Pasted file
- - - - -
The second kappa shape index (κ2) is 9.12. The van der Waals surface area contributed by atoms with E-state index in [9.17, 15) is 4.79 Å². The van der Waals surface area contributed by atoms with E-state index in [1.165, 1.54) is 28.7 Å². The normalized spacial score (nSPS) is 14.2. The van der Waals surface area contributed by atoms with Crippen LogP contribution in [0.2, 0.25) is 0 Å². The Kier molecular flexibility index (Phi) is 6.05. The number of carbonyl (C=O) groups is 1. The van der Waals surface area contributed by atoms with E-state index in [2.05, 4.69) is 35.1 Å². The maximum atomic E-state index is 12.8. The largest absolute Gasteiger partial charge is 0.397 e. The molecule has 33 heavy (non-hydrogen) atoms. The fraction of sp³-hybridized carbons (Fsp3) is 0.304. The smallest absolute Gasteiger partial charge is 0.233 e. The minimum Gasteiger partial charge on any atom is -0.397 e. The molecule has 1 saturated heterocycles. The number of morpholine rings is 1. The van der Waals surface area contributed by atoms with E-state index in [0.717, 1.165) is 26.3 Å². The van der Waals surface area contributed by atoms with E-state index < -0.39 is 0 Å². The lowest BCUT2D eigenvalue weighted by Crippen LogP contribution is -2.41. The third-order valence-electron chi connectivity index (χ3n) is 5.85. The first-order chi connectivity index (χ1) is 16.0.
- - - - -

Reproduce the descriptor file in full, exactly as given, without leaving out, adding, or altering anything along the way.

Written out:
The second kappa shape index (κ2) is 9.12. The van der Waals surface area contributed by atoms with E-state index in [9.17, 15) is 4.79 Å². The van der Waals surface area contributed by atoms with E-state index in [1.165, 1.54) is 28.7 Å². The normalized spacial score (nSPS) is 14.2. The van der Waals surface area contributed by atoms with Crippen LogP contribution in [0.2, 0.25) is 0 Å². The Kier molecular flexibility index (Phi) is 6.05. The number of carbonyl (C=O) groups is 1. The van der Waals surface area contributed by atoms with E-state index in [2.05, 4.69) is 35.1 Å². The maximum atomic E-state index is 12.8. The largest absolute Gasteiger partial charge is 0.397 e. The molecule has 33 heavy (non-hydrogen) atoms. The fraction of sp³-hybridized carbons (Fsp3) is 0.304. The smallest absolute Gasteiger partial charge is 0.233 e. The minimum Gasteiger partial charge on any atom is -0.397 e. The molecule has 1 saturated heterocycles. The number of morpholine rings is 1. The van der Waals surface area contributed by atoms with E-state index in [0.717, 1.165) is 26.3 Å². The van der Waals surface area contributed by atoms with E-state index < -0.39 is 0 Å². The lowest BCUT2D eigenvalue weighted by Crippen LogP contribution is -2.41. The third-order valence-electron chi connectivity index (χ3n) is 5.85. The first-order chi connectivity index (χ1) is 16.0.